Thanks for your patience, and please enjoy!
Though the title says it all, I'll explain it a bit more. As I have just finished my Breath of the Wild review (which took longer than I imagined it would, as per norm), I finally have something to post! Being the first thing concerning Breath of the Wild that I've written, I now need somewhere to store it; to that end, you will now be able to find a section entitled "Breath of the Wild" under the Articles header. As I write more about the game, that is where things will be located, as with everything else game-related on this website. If you have any questions at all, don't hesitate to reach out.
Thanks for your patience, and please enjoy!
An Eastern Cottonwood in the Loess Hills of Western Iowa - May 2017
Summer for a teacher is a time of great freedom, but also of restraint. This restraint I speak of is not externally-imposed, nor is it truly binding; what I mean is that such free time must be guided by internal precepts and careful management: it is easy to let it simply slip away. Without goals and dedicated practice, summertime can pass in an eye's blink, leaving us with nothing but expended time. And, while there is perhaps nothing inherently wrong with comfort and relaxation, I tend to think that many people see this as the end goal of life. They mistake summers spent by the pool's edge or barbecuing (this obviously extends outside of summertime, and outside of these specific activities) for a good life, but this is simply a comfortable life. Comfort has a place -- the pool and grill can greatly augment time spent with friends -- but it is not the end for which we strive. I worry for those that spend life in such a way, but then get to life's end and have little on which to reflect seriously. And this may sound presumptuous coming from someone with such a limited perspective, but this is the life I see as lived by many around me. And it is from this perspective that I also worry about myself. With all this free time, am I using it in a way that is conducive to personal growth, simultaneously enriching myself and others? Could my time spent studying X be better spent pursuing Y? I'm not sure. I certainly have structure, and engagement with loved ones and projects bigger than myself, but I cannot help but ponder the intellectually-tempting if-then.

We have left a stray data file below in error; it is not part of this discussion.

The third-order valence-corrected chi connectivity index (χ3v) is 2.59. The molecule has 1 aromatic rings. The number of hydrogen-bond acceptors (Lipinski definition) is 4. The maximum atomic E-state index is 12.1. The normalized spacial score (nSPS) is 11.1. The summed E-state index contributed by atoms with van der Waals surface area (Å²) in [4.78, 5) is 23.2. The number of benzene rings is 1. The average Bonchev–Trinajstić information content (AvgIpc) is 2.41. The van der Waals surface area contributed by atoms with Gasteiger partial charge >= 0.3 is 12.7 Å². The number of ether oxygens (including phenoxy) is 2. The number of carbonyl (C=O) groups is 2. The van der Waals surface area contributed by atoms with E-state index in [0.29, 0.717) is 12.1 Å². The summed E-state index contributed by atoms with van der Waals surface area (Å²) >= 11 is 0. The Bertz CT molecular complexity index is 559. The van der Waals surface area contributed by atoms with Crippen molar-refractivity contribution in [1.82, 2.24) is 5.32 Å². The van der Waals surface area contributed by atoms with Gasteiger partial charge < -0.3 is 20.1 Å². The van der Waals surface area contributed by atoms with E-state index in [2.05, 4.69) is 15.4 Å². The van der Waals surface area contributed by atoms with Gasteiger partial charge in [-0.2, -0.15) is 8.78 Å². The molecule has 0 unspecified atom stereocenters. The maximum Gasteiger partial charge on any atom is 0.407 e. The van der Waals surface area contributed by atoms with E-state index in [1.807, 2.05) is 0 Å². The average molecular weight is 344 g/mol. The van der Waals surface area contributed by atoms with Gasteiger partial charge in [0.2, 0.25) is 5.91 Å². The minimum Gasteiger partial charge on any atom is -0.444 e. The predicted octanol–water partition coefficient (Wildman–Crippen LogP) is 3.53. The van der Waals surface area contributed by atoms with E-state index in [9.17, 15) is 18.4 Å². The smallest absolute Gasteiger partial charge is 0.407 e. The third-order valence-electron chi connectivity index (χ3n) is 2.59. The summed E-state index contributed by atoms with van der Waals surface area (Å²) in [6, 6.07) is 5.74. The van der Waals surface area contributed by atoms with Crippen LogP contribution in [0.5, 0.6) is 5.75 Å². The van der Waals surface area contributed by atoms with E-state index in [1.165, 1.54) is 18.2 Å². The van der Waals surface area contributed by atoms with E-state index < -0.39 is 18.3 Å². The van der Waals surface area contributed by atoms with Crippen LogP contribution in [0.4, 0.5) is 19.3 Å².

Strangely enough, for how arcane and, to others, "pointless" this website is, it has never been a subject of doubt in my mind: it is one of the few things I do that I am completely certain is worthwhile. It is a constant work in progress, and a project-without-end.  Furthermore, it gives me almost-limitless freedom to work in an intellectual space of my choosing. (I assume this is what university research is like, without the bureaucratic nonsense and scramble for tenure. And teaching. And office-hours. And grant-writing. So, perhaps it's nothing like that at all.) Regardless, this subject and the writings it has spawned have put me in touch with a host of delightful, intelligent people, as well as broadened my worldview greatly. In short, there is really nothing to doubt. Sure, perhaps these writings reach only hundreds of people (and fewer on a meaningful level); and sure, there are few things more niche and specialized than this area of discussion; yet, I'm not of the belief that something's worth is always a corollary of popularity or mass-appeal, and so there is a surety that exists behind this project that doesn't exist so solidly in my other endeavors.